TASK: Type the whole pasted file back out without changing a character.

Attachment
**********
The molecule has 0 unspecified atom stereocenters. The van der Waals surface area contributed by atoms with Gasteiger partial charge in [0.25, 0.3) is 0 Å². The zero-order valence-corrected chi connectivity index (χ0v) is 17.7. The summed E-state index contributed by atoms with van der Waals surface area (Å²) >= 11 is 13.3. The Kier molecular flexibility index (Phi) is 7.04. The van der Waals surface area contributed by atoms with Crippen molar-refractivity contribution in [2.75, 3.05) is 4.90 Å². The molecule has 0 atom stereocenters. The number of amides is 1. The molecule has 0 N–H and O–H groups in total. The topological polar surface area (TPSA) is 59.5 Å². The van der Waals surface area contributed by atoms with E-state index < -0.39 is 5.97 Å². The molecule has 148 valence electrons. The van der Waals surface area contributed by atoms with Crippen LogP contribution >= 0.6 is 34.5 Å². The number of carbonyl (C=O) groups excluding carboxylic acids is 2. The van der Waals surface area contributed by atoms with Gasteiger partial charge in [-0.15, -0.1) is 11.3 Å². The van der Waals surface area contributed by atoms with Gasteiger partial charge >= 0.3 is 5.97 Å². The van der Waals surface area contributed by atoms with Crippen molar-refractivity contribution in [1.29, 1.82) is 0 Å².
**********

The molecule has 0 unspecified atom stereocenters. The van der Waals surface area contributed by atoms with Gasteiger partial charge in [0.25, 0.3) is 0 Å². The zero-order valence-corrected chi connectivity index (χ0v) is 17.7. The summed E-state index contributed by atoms with van der Waals surface area (Å²) >= 11 is 13.3. The Kier molecular flexibility index (Phi) is 7.04. The van der Waals surface area contributed by atoms with Crippen molar-refractivity contribution in [2.75, 3.05) is 4.90 Å². The molecule has 0 atom stereocenters. The number of amides is 1. The molecule has 0 N–H and O–H groups in total. The topological polar surface area (TPSA) is 59.5 Å². The van der Waals surface area contributed by atoms with E-state index < -0.39 is 5.97 Å². The molecule has 148 valence electrons. The van der Waals surface area contributed by atoms with Crippen LogP contribution >= 0.6 is 34.5 Å². The number of carbonyl (C=O) groups excluding carboxylic acids is 2. The van der Waals surface area contributed by atoms with Gasteiger partial charge in [-0.15, -0.1) is 11.3 Å². The van der Waals surface area contributed by atoms with Gasteiger partial charge >= 0.3 is 5.97 Å². The van der Waals surface area contributed by atoms with Crippen molar-refractivity contribution in [1.29, 1.82) is 0 Å².